Aircrews deploy to Utah to test Senior Scout system

  • Published
  • By Tech. Sgt. Phyllis E. Keith
  • 130th Airlift Wing
Aircrew members from the 130th Airlift Wing in Charleston, W.Va., deployed with one aircraft to Salt Lake City International Airport in Utah from July 28 to August 24, 2009 to test Senior Scout, a containerized intelligence facility that has been compartmentalized for installation in a standard C-130E or H.

"Senior Scout is one big modular unit that slides into the C-130; it's self-contained and plugs into the antennas," says Maj. Chris Wright who served as a co-pilot on the deployment.

Despite its plain looks, the West Virginia Air National Guard's C-130H3 Hercules is an advanced platform, the heart of the aircraft being the huge 4,500 cubic foot cargo area that duplicates the volume of the standard American railroad box car.

The Senior Scout container accommodates operators who collect SIGINT (signals intelligence), ELINT (electronic intelligence) and COMINT (communications intelligence).

"We're the first Guard unit to modify our H3 aircraft to fly this," says Loadmaster Master Sgt. Debbie Turrill.

Installation of the entire suite requires about 12 hours, with antenna arrays clipped onto the tail, paratroop doors, and main landing gear doors.

Before the West Virginia airmen deployed to Utah, Senior Scout technicians in Salt Lake City traveled to Charleston and made modifications to the aircraft.

"It took three days to do these permanent modifications," says Master Sgt. Rich Lockard, Flight Engineer.

After the modifications were made, airmen from the 130th deployed to Utah in two groups, the first group performing initial troubleshooting, flying to work out the electrical problems. The second group maneuvered the aircraft in flight to test the equipment to ensure it continued to function.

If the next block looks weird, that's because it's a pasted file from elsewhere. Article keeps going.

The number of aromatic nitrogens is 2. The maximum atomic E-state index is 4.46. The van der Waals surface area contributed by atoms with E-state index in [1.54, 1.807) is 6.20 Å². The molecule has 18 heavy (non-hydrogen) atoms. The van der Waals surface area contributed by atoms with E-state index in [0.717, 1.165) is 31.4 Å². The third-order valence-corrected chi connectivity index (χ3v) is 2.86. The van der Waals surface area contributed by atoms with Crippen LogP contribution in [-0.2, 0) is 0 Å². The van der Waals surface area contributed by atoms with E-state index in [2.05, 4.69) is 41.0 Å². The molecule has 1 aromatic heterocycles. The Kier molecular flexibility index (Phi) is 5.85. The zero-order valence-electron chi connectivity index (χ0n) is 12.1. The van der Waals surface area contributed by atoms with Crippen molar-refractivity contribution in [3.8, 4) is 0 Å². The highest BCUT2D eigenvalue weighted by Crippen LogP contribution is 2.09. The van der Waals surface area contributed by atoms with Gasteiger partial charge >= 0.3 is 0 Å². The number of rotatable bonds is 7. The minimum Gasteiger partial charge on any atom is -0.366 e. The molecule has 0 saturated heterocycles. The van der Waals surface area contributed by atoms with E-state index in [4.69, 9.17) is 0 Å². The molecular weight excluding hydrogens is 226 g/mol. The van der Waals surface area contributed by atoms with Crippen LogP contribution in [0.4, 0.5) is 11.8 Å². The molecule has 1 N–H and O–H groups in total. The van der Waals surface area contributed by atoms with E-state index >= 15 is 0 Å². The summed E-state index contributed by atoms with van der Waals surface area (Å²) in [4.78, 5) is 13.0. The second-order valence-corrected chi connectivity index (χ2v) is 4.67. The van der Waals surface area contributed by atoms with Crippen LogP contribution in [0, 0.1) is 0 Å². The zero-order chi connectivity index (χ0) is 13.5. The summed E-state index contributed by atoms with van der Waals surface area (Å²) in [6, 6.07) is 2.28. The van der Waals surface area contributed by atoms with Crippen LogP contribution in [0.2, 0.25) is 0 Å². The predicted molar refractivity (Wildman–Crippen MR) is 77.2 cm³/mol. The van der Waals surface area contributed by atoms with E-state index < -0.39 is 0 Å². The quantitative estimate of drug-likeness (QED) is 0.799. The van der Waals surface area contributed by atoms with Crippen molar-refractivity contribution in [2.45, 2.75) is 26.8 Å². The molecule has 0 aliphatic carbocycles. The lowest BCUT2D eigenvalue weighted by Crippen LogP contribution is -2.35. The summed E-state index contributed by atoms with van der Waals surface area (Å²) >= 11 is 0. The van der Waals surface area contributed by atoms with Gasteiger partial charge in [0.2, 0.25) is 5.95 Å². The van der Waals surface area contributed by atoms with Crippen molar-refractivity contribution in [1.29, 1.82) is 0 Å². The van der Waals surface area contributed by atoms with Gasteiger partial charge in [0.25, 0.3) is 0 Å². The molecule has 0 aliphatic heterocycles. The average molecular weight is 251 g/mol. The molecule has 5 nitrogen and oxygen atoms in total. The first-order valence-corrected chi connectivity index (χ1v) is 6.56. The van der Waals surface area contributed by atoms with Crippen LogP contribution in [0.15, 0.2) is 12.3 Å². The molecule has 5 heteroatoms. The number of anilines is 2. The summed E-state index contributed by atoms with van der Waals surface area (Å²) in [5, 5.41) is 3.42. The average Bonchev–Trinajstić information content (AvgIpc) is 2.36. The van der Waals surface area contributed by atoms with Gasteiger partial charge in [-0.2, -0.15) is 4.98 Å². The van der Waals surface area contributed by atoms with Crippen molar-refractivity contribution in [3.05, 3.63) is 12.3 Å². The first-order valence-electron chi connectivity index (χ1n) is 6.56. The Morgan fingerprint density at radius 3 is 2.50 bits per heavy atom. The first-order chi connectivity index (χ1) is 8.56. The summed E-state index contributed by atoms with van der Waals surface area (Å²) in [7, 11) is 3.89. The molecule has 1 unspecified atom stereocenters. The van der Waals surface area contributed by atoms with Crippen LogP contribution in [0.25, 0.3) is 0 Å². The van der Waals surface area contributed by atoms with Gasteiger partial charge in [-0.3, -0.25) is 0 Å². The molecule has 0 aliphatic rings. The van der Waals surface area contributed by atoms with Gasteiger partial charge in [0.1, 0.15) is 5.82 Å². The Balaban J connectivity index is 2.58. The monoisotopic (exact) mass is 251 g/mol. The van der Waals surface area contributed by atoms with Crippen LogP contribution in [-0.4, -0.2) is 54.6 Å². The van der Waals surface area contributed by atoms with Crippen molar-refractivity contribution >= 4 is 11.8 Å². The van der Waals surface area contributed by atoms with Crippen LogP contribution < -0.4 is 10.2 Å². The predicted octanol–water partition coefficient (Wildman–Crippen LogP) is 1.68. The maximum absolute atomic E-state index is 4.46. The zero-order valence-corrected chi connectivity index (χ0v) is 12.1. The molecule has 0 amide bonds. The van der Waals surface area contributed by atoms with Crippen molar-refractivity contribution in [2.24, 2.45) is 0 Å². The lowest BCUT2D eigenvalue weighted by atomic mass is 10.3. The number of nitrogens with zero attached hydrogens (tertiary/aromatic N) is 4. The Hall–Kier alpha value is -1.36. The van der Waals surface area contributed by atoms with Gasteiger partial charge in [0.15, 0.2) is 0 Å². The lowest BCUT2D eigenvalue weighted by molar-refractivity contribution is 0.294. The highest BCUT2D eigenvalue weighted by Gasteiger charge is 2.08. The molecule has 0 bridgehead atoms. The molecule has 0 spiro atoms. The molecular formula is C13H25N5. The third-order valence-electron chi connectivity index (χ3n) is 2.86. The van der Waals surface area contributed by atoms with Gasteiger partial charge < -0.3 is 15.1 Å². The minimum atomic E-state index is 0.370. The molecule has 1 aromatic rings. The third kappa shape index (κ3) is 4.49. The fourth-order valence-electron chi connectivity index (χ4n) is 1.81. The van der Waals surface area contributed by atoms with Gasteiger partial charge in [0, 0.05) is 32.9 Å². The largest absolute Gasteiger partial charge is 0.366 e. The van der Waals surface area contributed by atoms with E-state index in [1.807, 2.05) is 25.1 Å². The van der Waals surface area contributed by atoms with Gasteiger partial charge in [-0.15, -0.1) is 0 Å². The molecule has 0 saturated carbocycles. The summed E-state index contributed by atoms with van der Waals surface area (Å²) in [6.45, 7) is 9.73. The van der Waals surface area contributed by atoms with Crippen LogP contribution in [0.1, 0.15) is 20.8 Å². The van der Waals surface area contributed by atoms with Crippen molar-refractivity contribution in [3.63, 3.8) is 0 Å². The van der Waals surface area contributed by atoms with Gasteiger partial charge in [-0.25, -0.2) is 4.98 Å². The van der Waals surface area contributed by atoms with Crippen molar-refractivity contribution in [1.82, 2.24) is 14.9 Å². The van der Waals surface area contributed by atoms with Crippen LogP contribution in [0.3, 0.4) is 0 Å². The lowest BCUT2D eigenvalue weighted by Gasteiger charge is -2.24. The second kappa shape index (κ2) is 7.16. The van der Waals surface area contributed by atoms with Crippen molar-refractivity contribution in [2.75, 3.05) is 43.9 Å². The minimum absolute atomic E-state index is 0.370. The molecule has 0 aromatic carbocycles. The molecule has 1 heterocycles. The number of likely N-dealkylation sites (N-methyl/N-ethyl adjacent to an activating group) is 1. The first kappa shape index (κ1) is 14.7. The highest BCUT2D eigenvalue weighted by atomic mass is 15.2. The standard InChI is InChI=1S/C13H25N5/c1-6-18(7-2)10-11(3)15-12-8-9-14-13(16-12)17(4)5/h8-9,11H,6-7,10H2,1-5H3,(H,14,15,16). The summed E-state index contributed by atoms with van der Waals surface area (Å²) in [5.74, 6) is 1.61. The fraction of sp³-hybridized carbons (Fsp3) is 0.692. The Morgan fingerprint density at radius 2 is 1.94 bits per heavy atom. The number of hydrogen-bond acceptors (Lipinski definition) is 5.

"Our unit has a reputation of excellence in aviation which was demonstrated during the component testing," says Col. Timothy Frye, Commander of the 130th Airlift Wing.

The 130th Airlift Wing hopes to be awarded the Senior Scout mission permanently.

"This is a good mission for us," says Maj. Wright, "because we have so many part-timers." These part-timers are available to take on the extra work load if the 130th were to be awarded the mission.

"This pays off for us when tasked for the desert [Iraq and Afghanistan], as the part-timers are available."

The West Virginia airmen spent 3-4 hours daily in the air checking out the systems to ensure mission capability.

"We finished testing it for the C-130H and everything passed," says Maj. Wright.

Senior Scout fills a distinct gap in Intelligence, Surveillance and Reconnaissance (ISR) with its capability to exploit a growing number of low power tactical targets challenging U.S. intelligence efforts.

It provides near-real time signal intelligence to warfighters, law enforcement agencies and national level decision-makers.

The West Virginia Air National Guard is proud to be the first unit to test Senior Scout on the H3 model of the C-130 Hercules transport aircraft.

"The unit has a reputation of airmanship excellence in aviation and maintenance which was demonstrated during the component testing," says Col. Timothy Frye, Commander of the 130th Airlift Wing.